Tag: recovery

Bradley J. Steiner, ‘Diet And Rest’, Powerlifting (1972)

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Aside from your mental state, which is entirely within your capacity to control, there are two other items that you can fully regulate most of the time as well: your diet and the amount of rest you obtain. Both are as essential in building strength and size as is exercise.

Strength is built on solid foods. Meat, fish, poultry and eggs. Milk and cheese. Thick hearty soups. Whole grain bread. Fruits and vegetables. All sorts of nuts, beans, peas. That’s good eating. That’swhat you need to build strong, solid, healthy muscles! Two nice-sized meals a day are usually enough for most mature people who train. Many people can easily do with three big meals a day, plus one or two healthy snacks if they train hard and try to couple it with a full-time job and family responsibilities.

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Guest Post: Benefits of taking cold baths and showers after a workout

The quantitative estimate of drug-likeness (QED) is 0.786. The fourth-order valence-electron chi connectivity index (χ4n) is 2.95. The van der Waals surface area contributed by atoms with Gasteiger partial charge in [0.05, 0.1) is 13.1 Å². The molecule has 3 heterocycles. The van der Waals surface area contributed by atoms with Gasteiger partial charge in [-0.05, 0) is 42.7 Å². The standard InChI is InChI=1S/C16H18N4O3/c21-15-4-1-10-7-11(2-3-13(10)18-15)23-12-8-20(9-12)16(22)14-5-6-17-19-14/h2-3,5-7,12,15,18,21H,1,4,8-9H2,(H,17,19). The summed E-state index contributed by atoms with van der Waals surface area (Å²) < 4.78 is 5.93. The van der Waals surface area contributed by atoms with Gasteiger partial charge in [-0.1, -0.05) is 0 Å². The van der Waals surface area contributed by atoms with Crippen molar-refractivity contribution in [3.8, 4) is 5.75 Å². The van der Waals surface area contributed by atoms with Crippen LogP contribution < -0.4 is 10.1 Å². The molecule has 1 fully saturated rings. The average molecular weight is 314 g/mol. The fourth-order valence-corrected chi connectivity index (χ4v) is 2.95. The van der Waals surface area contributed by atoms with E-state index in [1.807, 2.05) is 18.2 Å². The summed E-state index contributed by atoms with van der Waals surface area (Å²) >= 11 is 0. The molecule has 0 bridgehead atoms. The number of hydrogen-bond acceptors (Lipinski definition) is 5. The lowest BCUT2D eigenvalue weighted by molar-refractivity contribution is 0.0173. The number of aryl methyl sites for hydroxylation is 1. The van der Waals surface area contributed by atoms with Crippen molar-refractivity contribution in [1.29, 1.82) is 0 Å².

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Chronic low back pain is one of the physical ailments plaguing athletes and fitness enthusiasts today. It comes from the strenuous exercises that they endure each day. To deal with these and other pains, many athletes turn to drugs. However, pain relievers are just a temporary relief and are often quite expensive. There are other things you can use to relieve your body from chronic pain apart from taking addictive drugs. One such option is taking cold showers or baths for pain management.

Guest Post: Being Open-minded as an Iron Addict…Try Yoga!

Whether you’re an Olympic lifter, powerlifter, strongman, or crossfitter, there’s this cliquish attitude in the iron sports that what ‘we’ do is better than the other. Now it’s a lot less than it used to be, at least form what we can see on the internet. But it is still holding a lot of us back from reaching our goals. It could very well shorten training careers of some people too.

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If you look back at history, some of the greatest achievers were known to overcome this kind of close-mindedness. Take Alexander the Great. At 23 years old he conquered a good chunk of the known world back in the 300s BCE. He also utilized a level of open-mindedness unheard of during his time, forging a unity between east and west.

By overcoming the shortcomings of his peers, Alexander openly accepted the resources of Eastern culture to help reach his goals of conquering. He didn’t let differences in perspective blind him to the usefulness that other cultures brought to reaching his own goal. It’s with that open-mindedness that Alexander was able to reach as far as India.